In the summer of 1977, audiences went crazy for a scrappy adventure movie about a plucky band of rebels—comprised of a handsome and roguish bootlegger, a reluctant but brave ‘boy’ from farm country, a beautiful escapee and a hairy beast—who leading a resistance movement against the totalitarian forces of oppression as represented by a grotesque monster and an army of storm troopers.
I’m talking, of course, about Smokey and the Bandit.
Burt Reynolds stars as Bo ‘Bandit’ Darville, a much sought-after truck driver and racer known for his smooth and flashy ways. Enlisted by wealthy father-son duo to illegally smuggle 400 cases of Coors beer from Texarkana to Atlanta in under 28 hours, he enlists the help of his partner, Cledus ‘Snowman’ Snow (Jerry Reed) and his trusty basset hound Fred, and together they hatch a plan in which Snowman will drive a big rig loaded with the (stolen) beer, while Bandit takes the wheel of a Pontiac Trans-Am and uses it as a “blocker” (aka, a decoy). Things get complicated when Bandit picks up a runaway bride named Carrie (Sally Field)—he’ll later give her the “handle” of Frog—and they find themselves dogged by a furious Texas Sheriff named Buford T. Justice (Jackie Gleason) and his dimwitted son Junior, who Frog left at the altar.
At 98 minutes, the movie is as pure a romp as has ever graced the screen, its infectious energy ultimately earning it the second biggest box office haul of 1977, after Star Wars. Forty-five years later, George Lucas’s spacefaring fantasy remains a money-making juggernaut, lording over the culture like the Death Star itself. Smokey and the Bandit on the other hand, while not forgotten, has become grossly underseen by younger audiences, who seem to harbor the entirely misbegotten notion that it’s little more than a cheesy ‘70s curio.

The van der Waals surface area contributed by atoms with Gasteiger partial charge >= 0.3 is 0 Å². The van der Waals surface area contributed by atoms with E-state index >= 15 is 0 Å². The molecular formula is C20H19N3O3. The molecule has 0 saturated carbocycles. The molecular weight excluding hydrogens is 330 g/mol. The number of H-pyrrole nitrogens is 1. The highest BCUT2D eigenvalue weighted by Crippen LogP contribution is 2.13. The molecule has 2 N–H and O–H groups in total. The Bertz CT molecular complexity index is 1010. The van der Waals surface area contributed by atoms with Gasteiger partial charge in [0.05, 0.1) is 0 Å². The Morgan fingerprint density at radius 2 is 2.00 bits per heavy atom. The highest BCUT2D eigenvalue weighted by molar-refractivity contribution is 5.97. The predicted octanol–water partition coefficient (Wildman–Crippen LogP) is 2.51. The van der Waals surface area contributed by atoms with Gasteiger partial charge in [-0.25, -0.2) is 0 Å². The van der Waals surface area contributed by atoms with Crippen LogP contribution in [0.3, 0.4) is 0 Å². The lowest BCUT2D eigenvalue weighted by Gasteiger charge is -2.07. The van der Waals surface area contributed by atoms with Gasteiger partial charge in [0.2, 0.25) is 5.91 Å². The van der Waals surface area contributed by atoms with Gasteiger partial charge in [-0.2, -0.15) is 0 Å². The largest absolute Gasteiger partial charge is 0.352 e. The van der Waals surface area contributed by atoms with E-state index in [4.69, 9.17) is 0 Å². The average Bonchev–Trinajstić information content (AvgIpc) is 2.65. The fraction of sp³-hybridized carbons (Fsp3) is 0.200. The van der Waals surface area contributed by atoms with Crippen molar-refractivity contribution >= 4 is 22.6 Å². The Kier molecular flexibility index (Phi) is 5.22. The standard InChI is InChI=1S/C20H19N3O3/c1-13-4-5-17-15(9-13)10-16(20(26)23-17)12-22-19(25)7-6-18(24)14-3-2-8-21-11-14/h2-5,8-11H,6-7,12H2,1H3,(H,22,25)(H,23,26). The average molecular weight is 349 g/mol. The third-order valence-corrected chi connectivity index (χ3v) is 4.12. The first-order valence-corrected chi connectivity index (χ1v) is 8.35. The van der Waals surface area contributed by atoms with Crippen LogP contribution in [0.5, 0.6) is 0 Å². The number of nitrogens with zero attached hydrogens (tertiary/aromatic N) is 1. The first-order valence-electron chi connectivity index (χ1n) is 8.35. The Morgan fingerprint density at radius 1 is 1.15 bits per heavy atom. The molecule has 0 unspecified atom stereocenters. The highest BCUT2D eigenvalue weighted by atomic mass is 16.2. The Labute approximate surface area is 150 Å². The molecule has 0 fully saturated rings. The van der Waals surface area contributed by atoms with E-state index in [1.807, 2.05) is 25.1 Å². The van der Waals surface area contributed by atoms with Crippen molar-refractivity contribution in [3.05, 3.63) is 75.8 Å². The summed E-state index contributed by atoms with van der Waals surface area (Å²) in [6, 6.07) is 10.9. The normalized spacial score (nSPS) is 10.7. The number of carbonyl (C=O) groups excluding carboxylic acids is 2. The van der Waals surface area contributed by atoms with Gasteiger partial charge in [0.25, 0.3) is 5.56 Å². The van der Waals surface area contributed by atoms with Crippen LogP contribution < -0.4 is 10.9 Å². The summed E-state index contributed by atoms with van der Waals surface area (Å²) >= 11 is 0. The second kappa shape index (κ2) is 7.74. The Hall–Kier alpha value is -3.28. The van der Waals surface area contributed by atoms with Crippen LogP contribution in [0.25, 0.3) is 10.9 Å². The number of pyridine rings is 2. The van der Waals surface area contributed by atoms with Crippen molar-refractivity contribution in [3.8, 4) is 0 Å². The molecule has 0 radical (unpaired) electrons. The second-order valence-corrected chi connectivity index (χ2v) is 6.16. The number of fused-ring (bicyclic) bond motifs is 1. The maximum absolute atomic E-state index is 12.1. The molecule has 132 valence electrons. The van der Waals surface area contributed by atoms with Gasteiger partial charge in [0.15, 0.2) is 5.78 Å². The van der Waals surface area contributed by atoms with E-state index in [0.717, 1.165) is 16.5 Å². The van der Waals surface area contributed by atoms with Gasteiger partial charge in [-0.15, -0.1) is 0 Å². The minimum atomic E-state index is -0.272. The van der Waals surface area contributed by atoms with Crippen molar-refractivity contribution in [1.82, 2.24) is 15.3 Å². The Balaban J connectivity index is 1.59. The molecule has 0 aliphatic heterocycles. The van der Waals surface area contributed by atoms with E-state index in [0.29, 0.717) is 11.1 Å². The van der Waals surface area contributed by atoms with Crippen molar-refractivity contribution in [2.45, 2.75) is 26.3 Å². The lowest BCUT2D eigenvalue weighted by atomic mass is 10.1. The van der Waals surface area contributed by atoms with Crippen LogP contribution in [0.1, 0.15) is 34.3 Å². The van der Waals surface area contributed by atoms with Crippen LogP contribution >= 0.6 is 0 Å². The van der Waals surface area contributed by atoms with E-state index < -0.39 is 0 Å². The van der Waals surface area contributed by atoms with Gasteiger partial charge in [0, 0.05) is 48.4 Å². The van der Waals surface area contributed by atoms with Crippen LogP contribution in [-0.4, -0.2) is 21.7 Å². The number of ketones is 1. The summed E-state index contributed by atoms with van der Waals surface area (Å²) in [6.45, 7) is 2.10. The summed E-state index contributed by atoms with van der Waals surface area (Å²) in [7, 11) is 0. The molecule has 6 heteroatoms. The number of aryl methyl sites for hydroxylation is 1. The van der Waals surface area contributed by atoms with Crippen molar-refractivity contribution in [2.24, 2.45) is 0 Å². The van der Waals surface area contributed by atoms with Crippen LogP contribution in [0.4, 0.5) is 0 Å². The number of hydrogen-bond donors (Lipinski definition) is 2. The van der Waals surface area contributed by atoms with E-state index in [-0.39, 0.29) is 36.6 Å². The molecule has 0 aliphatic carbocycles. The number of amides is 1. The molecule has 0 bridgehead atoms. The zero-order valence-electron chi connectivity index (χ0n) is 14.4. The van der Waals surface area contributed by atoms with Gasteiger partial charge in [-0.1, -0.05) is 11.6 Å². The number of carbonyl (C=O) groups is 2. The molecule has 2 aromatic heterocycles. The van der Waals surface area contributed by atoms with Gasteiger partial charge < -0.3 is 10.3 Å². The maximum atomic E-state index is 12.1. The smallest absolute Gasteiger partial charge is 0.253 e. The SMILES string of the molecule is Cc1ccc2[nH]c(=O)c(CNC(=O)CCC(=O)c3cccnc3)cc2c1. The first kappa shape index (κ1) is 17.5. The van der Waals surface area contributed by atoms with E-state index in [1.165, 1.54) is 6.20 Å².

The directorial debut of former Reynolds stunt double Hal Needham, Smokey was originally intended to be a more traditional slice of low budget, southern-fried exploitation, as well as a star vehicle (no pun intended) for Nashville singer Reed. But when Reynolds, who at the time of its conception had been letting Needham live in his pool house for 12 years, read the “script” (such as it was), he volunteered to star in it if Needham could get the funding. With Reynolds attached, that didn’t prove difficult, although the studio did cut the budget from $5.3 to $3.3 million just as production was set to begin. Reed stayed on the project, taking the sidekick role and providing the film with its iconic theme song, “Eastbound and Down”. The cast was rounded out with the additions of Field and Gleason, both of whom were brought on at the request of Reynolds.
Thanks to a well-planned release strategy that saw it open in southern markets before rolling out across the rest of the country, Smokey & the Bandit became the sleeper hit of its year. The film’s impact and influence on both its players and the larger popular culture were immediate: it solidified Reynolds as the period’s most popular lead actor, gave Field the jump from TV to film stardom she needed (she’d win the first of her two Oscars the very next year), gave Gleason a big comeback eight years before he passed away, and established Needham’s directorial career. It also made a star out of the Pontiac Trans-Am, boosted sales of Coors Beer and helped feed the fires of the CB radio craze of the day (we can thank the film for introducing basic CB jargon like “10-4” and “Breaker 1-9” into the public lexicon, along with more beautifully wacky lingo such as “smokey”, “choke and puke”, “county mounty” and “Diablo sandwich”, as well as Gleason’s pronunciation of “Sumbitch.”)